Why "How I Met Your Mother" Is A Terrible Name For The Show

Let me start off by saying I love CBS's show How I Met Your Mother. I've been on a HIMYM kick this weekend and probably have been watching every old episode on Netflix that I have never seen or have not seen in awhile. It's probably one of my all-time favorite television comedies. But the show has run its course and/or we need to fucking meet The Mother already.

The reason the show is poorly titled is because it sets up a premise it did not and does not need to. The whole premise of the show is Ted (slash Bob Saget) is telling his kids the story of how he and his wife met. Therefore, we have episode after episode and season after season of Ted explaining to his children how he met their mother. Think about this logically. Ask anyone how they met their significant other. Ask yourself how you met your significant other. It's a five minute story at most. Realistically, these kids (a.k.a. stock footage) would have walked out on this story four seasons ago.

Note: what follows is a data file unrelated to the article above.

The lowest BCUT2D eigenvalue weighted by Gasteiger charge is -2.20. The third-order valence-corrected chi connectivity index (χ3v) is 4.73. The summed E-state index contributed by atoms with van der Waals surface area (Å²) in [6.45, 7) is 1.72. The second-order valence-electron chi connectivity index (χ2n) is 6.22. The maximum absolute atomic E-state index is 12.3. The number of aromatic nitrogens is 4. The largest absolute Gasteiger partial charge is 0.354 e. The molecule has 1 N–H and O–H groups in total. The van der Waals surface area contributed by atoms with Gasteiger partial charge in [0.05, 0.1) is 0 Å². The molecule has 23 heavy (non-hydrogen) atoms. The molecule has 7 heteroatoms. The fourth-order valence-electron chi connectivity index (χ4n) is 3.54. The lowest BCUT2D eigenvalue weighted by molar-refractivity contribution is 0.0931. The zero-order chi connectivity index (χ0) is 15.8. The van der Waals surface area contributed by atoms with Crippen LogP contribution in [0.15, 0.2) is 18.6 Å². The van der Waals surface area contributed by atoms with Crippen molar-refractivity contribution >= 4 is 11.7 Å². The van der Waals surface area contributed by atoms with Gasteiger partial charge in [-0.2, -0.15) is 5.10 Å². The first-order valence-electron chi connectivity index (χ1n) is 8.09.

The writers and creators of the show tried to extend the meeting of The Mother by explaining Ted's past relationships and how those relationships brought Ted in a place he needed to be in to where he could meet The Mother. This could make some sense. Still realistically kind of silly, but at least logical. However, at this point in the show's series, that ship has sailed.

The two relationships that are most important to Ted are Robin and Stella. Especially Stella. Leaving Ted at the alter was one of the most crushing experiences of his life. And Ted is madly in love with Robin but that relationship will never work out because the two just want different things out of life. Sure, Victoria telling Ted this in Season 7 was a good cue to the audience to hear this, but completely and utterly unnecessary.